“I feel like everyone feels more content with outcomes of things. If we’re voting [in] a traditional democratic school, there’s two options and these are the only two things that can happen. And then one of them wins and the other side is just bummed out and they’re upset about it. With sociocracy, we can come to a consensus and explore options that we might not have considered before, and have that compromise that makes everyone feel happy and heard.”

Speaking in Rounds to Ensure all Voices are Heard

Students emphasized that the voices of the quiet were heard as well as the loudest voices. One practice of sociocracy, called “rounds,” is simply taking turns in a circle to speak. 

One student said:

“One thing I don’t like about normal conversation is that often there’s a person who doesn’t say anything at all, which in the past has been me a lot…There’s always something I want to say, but I can’t find the right opportunity to jump in. The great thing about sociocracy is your turn is going to come.” 

Another student said:

“I think the ability for a freshman to have the same voice that I do as a senior […] that’s what makes sociocracy amazing, is the fact that everybody has the same voice.”

Student-Led Policy Changes

Changes students have brought to the school included:

  • A policy to reduce lunch waste.
  • A covid-19 mask policy consented to by all students.
  • A tradition of “cell 30, take 30” meaning 30 seconds for students to check their phones and 30 seconds of silence before every class begins.

At the time of my research, the student council was creating and implementing a school-wide survey about the issue of gender-neutral restrooms. One student cited an example of another immediate school-wide change:

“[I said in the student council meeting] that filters aren’t being changed frequently… And then a week later, all the filters were on all the time and they’re being changed. So that’s a pretty good feeling when one thing that you say ends up being implemented in the whole school.”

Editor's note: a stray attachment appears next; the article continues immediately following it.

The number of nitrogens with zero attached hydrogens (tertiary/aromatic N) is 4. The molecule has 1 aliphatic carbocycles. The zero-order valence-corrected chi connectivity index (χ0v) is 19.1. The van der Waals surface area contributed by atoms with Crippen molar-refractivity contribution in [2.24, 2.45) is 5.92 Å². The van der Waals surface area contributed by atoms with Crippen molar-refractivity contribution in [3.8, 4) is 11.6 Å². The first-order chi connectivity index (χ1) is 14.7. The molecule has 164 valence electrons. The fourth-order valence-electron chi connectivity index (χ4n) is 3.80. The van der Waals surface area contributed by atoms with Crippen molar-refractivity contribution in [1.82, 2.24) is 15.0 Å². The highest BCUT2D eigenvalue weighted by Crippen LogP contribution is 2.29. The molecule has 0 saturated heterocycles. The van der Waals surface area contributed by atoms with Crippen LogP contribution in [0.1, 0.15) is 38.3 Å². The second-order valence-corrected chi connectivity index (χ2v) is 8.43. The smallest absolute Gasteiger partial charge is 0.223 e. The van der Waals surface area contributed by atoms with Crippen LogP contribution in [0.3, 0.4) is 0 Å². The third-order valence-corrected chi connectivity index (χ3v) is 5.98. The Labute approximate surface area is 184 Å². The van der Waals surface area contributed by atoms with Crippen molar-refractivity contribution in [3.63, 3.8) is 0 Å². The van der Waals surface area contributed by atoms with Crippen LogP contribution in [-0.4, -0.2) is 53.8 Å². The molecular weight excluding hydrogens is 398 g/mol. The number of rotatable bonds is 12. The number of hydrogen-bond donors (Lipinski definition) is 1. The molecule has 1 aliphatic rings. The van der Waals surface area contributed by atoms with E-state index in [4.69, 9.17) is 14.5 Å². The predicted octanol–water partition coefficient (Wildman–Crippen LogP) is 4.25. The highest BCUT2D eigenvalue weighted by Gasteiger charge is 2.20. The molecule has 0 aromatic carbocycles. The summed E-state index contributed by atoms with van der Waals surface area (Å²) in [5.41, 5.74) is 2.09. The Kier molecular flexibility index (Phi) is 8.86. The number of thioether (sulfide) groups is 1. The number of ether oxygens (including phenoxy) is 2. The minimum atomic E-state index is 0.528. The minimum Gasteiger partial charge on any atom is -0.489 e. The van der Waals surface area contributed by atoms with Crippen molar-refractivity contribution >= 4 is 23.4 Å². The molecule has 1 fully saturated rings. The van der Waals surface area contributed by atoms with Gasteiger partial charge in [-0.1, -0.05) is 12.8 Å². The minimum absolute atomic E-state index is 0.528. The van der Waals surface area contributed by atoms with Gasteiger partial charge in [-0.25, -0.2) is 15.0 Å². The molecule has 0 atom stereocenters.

In a world where student voices are not usually heard, New Roots stands out as an example of how student councils can be truly representative of students in a public school. I would encourage more schools to take steps to include students in important decisions that affect their daily lives. 

Click here to download the free full PDF of the New Roots research study.

Learn More about Sociocracy in Schools

  • School Circles – an independent documentary that explores the practice of democratic schools in the Netherlands. “School Circles connects the theory of sociocracy to its practice within schools, taking us to new possibilities of organising ourselves and our communities.”
  • Sociocracy in Schools – resources for schools by Sociocracy for All.
  • Let’s Decide Together – a book by Hope Wilder for practicing sociocracy with ages 5-14 years.
  • More resources for schools on the Progressive Education site to promote Student Voice.


Griebler, U. & Nowak, P. (2012) Student councils: a tool for health promoting schools? Characteristics and effects. Health Education, 112(2), 105-132.

Kahne, J., Bowyer, B., Marshall, J. & Hodgin, E. (2022). Is responsiveness to student voice related to academic outcomes? Strengthening the rationale for student voice in school reform. American Journal of Education, 128(3), 389–415.

Mitra, D. L. (2004). The significance of students: can increasing “student voice” in schools lead to gains in youth development? Teachers College Record, 106(4), 651-688.

Quaglia Institute for School Voice and Aspirations. (2016.) School voice report 2016. Retrieved July 1, 2022 from

Wu, S.J., Paluck, E.L. Participatory practices at work change attitudes and behavior toward societal authority and justice. Nat Commun 11, 2633 (2020).

About the Author

Hope Wilder is the Schools Program Manager at Sociocracy for All. Her passion for children’s empowerment lead her to write the book, ‘Let’s Decide Together,’ a workbook to help adults empower children to make decisions together. She leads workshops teaching skills from the book, and runs training for teachers and parents on how to use collaborative decision-making with children.